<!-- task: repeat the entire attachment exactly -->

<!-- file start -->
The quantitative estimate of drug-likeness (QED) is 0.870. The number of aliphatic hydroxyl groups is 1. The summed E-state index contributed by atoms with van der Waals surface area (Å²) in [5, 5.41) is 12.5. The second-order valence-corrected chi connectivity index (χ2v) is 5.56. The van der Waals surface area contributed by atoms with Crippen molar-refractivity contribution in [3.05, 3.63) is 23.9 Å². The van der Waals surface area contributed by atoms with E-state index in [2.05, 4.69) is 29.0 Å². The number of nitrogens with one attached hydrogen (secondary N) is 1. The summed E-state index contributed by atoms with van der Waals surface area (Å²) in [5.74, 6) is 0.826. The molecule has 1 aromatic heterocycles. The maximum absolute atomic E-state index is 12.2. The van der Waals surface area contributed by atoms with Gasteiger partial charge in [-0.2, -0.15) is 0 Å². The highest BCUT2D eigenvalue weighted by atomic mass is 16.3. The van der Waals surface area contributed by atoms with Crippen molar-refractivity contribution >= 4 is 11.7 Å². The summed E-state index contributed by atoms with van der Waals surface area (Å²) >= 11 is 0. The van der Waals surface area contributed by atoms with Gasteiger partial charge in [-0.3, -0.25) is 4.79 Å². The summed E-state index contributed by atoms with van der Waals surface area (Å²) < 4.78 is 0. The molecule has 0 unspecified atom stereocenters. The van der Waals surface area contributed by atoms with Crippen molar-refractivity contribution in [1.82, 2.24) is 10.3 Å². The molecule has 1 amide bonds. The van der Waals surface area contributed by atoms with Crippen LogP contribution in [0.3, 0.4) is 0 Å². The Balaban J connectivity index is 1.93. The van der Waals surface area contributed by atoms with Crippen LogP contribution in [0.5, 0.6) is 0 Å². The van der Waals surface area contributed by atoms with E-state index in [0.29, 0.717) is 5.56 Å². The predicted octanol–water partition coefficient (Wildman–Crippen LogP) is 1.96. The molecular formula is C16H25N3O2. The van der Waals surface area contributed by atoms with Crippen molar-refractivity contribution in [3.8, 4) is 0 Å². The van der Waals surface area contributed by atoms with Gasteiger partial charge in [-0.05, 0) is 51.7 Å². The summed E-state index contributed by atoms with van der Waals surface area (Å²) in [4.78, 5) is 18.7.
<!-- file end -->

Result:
The quantitative estimate of drug-likeness (QED) is 0.870. The number of aliphatic hydroxyl groups is 1. The summed E-state index contributed by atoms with van der Waals surface area (Å²) in [5, 5.41) is 12.5. The second-order valence-corrected chi connectivity index (χ2v) is 5.56. The van der Waals surface area contributed by atoms with Crippen molar-refractivity contribution in [3.05, 3.63) is 23.9 Å². The van der Waals surface area contributed by atoms with E-state index in [2.05, 4.69) is 29.0 Å². The number of nitrogens with one attached hydrogen (secondary N) is 1. The summed E-state index contributed by atoms with van der Waals surface area (Å²) in [5.74, 6) is 0.826. The molecule has 1 aromatic heterocycles. The maximum absolute atomic E-state index is 12.2. The van der Waals surface area contributed by atoms with Gasteiger partial charge in [-0.2, -0.15) is 0 Å². The highest BCUT2D eigenvalue weighted by atomic mass is 16.3. The van der Waals surface area contributed by atoms with Crippen molar-refractivity contribution >= 4 is 11.7 Å². The summed E-state index contributed by atoms with van der Waals surface area (Å²) >= 11 is 0. The van der Waals surface area contributed by atoms with Gasteiger partial charge in [-0.3, -0.25) is 4.79 Å². The summed E-state index contributed by atoms with van der Waals surface area (Å²) < 4.78 is 0. The molecule has 0 unspecified atom stereocenters. The van der Waals surface area contributed by atoms with Crippen molar-refractivity contribution in [1.82, 2.24) is 10.3 Å². The molecule has 1 amide bonds. The van der Waals surface area contributed by atoms with Crippen LogP contribution in [0.3, 0.4) is 0 Å². The Balaban J connectivity index is 1.93. The van der Waals surface area contributed by atoms with Crippen LogP contribution in [0.5, 0.6) is 0 Å². The van der Waals surface area contributed by atoms with E-state index in [0.29, 0.717) is 5.56 Å². The predicted octanol–water partition coefficient (Wildman–Crippen LogP) is 1.96. The molecular formula is C16H25N3O2. The van der Waals surface area contributed by atoms with Crippen molar-refractivity contribution in [3.8, 4) is 0 Å². The van der Waals surface area contributed by atoms with Gasteiger partial charge in [-0.05, 0) is 51.7 Å². The summed E-state index contributed by atoms with van der Waals surface area (Å²) in [4.78, 5) is 18.7.